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Recall this picture Consider the following attack: 1.Birthday attack the first block: x1 = h’(x0, m1) 1.Need to generate 2 n/2 messages 2.Result: found (m1, m1’) such that x1 = h’(x0, m1) = h’(x0, m1’) 2.Repeat for x2 and x3, finding pairs (m2, m2’) based on x1 and (m3, m3’) based on x2. 1.Need to generate total of 3 * 2 n/2 messages 2.Result: found 8 combinations (m1, m1’) x (m2, m2’) x (m3, m3’) with same x3. 3.3 x 2 80 is lots smaller than 2 140. m1m1 m2m2 X0X0 X1X1 X2X2 h’ m3m3 X3X3 mLmL XLXL =h(m) m1’m1’ m2’m2’ m3’m3’ 8

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Birthday attacks on discrete logs Birthday attack Uses sqrt(n) modular exponentiations Uses sqrt(n) modular exponentiations Works probabilistically Works probabilistically Works with high probability. Works with high probability. Requires random modular exponentiations to be done Requires random modular exponentiations to be done BabyStep, GiantStep attack Uses sqrt(n) modular exponentiations Works deterministically. Guaranteed to work Does modular exponentiations in order, which is somewhat faster BabyStep, GiantStep attack Compare with BabyStep, GiantStep attack

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The Future of SHA-1?

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The best attack so far… On 17 August 2005, an improvement on the SHA-1 attack was announced on behalf of Xiaoyun Wang, Andrew Yao and Frances Yao at the CRYPTO 2005 rump session, lowering the complexity required for finding a collision in SHA-1 to 2 63.

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SHA-3 Under evaluation by NIST Candidate submissions due Oct. 31, 2008 Received 64 (51 complete, currently down to 40) From US, Canada, China, Singapore, Japan, Korea, Argentina, India, Switzerland, Macedonia, Turkey, Israel, Belgium, France, Norway, Luxembourg and a number of “pan European” submissions From US, Canada, China, Singapore, Japan, Korea, Argentina, India, Switzerland, Macedonia, Turkey, Israel, Belgium, France, Norway, Luxembourg and a number of “pan European” submissions 199 cryptographers met in February 2009 at KU Leuven, Belgium Open discussion Open discussion Cryptanalysis is hard! Cryptanalysis is hard! Got it cut down to 5 finalists Got it cut down to 5 finalists Michael Pridal-LoPiccolo’s senior thesis is on Keccak Michael Pridal-LoPiccolo’s senior thesis is on Keccak www.ietf.org/proceedings/09mar/slides/saag-0.ppt http://csrc.nist.gov/groups/ST/hash/statement.html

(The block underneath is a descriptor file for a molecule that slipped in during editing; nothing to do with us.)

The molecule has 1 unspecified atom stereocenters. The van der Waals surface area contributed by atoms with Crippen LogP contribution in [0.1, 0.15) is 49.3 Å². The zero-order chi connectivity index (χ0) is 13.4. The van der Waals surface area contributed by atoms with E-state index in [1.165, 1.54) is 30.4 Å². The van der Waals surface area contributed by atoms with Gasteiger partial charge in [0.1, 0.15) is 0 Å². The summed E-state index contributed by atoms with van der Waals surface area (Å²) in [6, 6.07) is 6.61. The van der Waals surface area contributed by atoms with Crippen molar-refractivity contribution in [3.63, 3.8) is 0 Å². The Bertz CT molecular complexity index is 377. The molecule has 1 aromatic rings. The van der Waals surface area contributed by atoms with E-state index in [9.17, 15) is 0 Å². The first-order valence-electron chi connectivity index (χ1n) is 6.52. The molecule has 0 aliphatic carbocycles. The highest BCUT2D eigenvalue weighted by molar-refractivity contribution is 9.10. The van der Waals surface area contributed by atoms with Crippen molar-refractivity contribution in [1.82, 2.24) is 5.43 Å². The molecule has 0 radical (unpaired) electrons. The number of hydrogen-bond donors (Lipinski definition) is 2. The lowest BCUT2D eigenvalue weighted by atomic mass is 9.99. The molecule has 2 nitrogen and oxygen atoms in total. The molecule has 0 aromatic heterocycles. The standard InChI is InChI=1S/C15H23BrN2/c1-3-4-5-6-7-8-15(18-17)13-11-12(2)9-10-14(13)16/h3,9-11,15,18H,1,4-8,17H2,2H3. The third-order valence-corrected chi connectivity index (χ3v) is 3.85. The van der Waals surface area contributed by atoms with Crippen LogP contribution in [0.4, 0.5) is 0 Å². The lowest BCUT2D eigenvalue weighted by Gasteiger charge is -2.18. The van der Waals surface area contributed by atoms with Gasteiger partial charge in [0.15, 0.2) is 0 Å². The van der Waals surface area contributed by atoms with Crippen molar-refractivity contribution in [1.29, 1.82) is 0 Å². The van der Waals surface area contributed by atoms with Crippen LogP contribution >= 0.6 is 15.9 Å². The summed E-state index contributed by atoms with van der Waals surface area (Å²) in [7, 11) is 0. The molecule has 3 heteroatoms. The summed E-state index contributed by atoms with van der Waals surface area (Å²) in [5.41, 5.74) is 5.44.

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For your pleasure… What’s the chance that 2 people in a family of 4 have a birthday in the same month? How big does our class need to be to have: a 99% chance that 2 have the same birthday? a 99% chance that 2 have the same birthday? a 100% probability (guaranteed) that 2 have the same birthday? a 100% probability (guaranteed) that 2 have the same birthday? Trivia: If a professor posts grades for his class by using the last 4 digits of each student’s SSN, what’s the probability that at least 2 students have same last 4 digits? …for a class at UIUC? (200 students) …for a class at Rose? (30 students) 9-12